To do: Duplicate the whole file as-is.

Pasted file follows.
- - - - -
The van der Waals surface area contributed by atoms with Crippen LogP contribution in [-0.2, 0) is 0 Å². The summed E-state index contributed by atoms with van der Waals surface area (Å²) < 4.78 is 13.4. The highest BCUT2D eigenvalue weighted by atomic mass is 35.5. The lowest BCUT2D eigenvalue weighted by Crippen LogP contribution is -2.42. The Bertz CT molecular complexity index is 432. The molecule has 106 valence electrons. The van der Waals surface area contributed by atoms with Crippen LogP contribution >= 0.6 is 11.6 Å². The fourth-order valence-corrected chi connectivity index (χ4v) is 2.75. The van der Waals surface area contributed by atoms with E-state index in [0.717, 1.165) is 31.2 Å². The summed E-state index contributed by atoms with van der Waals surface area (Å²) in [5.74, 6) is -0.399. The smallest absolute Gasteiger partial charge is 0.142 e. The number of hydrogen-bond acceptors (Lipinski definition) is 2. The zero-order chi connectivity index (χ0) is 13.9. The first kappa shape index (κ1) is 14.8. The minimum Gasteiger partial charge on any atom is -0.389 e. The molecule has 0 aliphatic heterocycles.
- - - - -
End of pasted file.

The van der Waals surface area contributed by atoms with Crippen LogP contribution in [-0.2, 0) is 0 Å². The summed E-state index contributed by atoms with van der Waals surface area (Å²) < 4.78 is 13.4. The highest BCUT2D eigenvalue weighted by atomic mass is 35.5. The lowest BCUT2D eigenvalue weighted by Crippen LogP contribution is -2.42. The Bertz CT molecular complexity index is 432. The molecule has 106 valence electrons. The van der Waals surface area contributed by atoms with Crippen LogP contribution >= 0.6 is 11.6 Å². The fourth-order valence-corrected chi connectivity index (χ4v) is 2.75. The van der Waals surface area contributed by atoms with E-state index in [0.717, 1.165) is 31.2 Å². The summed E-state index contributed by atoms with van der Waals surface area (Å²) in [5.74, 6) is -0.399. The smallest absolute Gasteiger partial charge is 0.142 e. The number of hydrogen-bond acceptors (Lipinski definition) is 2. The zero-order chi connectivity index (χ0) is 13.9. The first kappa shape index (κ1) is 14.8. The minimum Gasteiger partial charge on any atom is -0.389 e. The molecule has 0 aliphatic heterocycles.